Phrases of the Kinetic: Dynamic Physicality as a Dimension of the Design Process

Parkes, A. "Phrases of the Kinetic: Dynamic Physicality as a Dimension of the Design Process"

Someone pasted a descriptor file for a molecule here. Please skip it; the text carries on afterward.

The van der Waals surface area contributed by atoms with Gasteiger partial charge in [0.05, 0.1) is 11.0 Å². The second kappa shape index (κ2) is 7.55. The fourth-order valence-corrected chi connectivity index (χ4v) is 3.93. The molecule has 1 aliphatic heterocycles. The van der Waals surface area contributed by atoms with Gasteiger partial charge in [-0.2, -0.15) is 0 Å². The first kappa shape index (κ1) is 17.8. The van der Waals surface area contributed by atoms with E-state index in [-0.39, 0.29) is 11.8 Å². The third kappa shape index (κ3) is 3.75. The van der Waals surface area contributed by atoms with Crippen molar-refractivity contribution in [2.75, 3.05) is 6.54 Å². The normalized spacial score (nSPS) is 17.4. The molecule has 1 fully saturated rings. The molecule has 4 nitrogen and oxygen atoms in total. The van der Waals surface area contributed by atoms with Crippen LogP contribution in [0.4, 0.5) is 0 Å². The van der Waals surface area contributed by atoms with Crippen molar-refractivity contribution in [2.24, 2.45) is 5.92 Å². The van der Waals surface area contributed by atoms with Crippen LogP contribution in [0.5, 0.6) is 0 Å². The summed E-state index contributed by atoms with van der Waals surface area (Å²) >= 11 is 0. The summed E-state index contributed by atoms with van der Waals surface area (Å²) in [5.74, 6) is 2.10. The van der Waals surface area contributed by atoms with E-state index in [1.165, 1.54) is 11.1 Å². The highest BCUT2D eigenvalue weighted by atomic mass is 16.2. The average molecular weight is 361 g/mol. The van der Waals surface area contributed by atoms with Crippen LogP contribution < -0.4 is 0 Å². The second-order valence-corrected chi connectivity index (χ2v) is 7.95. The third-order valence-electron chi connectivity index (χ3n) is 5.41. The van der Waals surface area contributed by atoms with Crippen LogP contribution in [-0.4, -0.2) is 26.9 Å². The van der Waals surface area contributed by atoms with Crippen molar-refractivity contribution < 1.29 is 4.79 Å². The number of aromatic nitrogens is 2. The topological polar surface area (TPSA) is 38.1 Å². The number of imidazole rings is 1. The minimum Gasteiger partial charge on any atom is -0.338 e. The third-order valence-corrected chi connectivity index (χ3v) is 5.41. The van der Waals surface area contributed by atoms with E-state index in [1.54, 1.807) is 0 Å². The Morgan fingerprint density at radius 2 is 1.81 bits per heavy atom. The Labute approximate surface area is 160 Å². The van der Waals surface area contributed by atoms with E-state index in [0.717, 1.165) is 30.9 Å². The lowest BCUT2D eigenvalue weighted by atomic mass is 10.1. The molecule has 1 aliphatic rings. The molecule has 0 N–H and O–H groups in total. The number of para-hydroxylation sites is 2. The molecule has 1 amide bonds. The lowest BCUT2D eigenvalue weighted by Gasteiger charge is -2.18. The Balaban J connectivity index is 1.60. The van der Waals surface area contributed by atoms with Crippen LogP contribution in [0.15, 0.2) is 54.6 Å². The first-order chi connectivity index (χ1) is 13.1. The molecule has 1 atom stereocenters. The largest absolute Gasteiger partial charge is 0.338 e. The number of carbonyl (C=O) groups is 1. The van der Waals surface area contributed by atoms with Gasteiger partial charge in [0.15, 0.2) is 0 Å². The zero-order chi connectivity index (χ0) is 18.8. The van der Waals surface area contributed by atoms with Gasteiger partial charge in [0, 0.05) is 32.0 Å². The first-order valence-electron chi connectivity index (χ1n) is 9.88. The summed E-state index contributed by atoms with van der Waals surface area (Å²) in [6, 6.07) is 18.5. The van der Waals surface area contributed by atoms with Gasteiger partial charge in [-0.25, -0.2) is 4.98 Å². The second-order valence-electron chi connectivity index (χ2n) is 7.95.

At its core, the concept of Tangible Interfaces leverages the idea of using the movement of the body as an inherent part of the human side of a human-computer interaction, assuming that bodily engagement and tactile manipulation can facilitate deeper understanding and more intuitive experiences. However, as an interaction principle in our era of digital design, motion construction and control has been underutilized and little examined as a design tool, leaving open the possibilities of motion's natural ability to draw our attention, provide physical feedback, and convey information through physical change. This dissertation postulates that the ability to experiment, prototype, and model with programmable kinetic forms is becoming increasingly important as digital technology becomes more readily embedded in our objects and environments and need for tools and systems with which to create, manipulate and finesse motion in response to computational and material input remains an under-developed design area. This thesis aims to establish principles of kinetic design through the exploration of two approaches to motion construction and manipulation: motion prototyping as a methodology for design thinking, learning and communication and physically dynamic state memory as a methodology for organic form finding and transformation in the design process. To demonstrate these aims, I present three interface systems: Topobo, a system for motion construction and dynamics physics education with children; Kinetic Sketchup, a system for motion construction and prototyping in architecture and product design; and Bosu, an augmented textile interface offering an experimental approach to digitally augmented organic form finding in fashion and product design.

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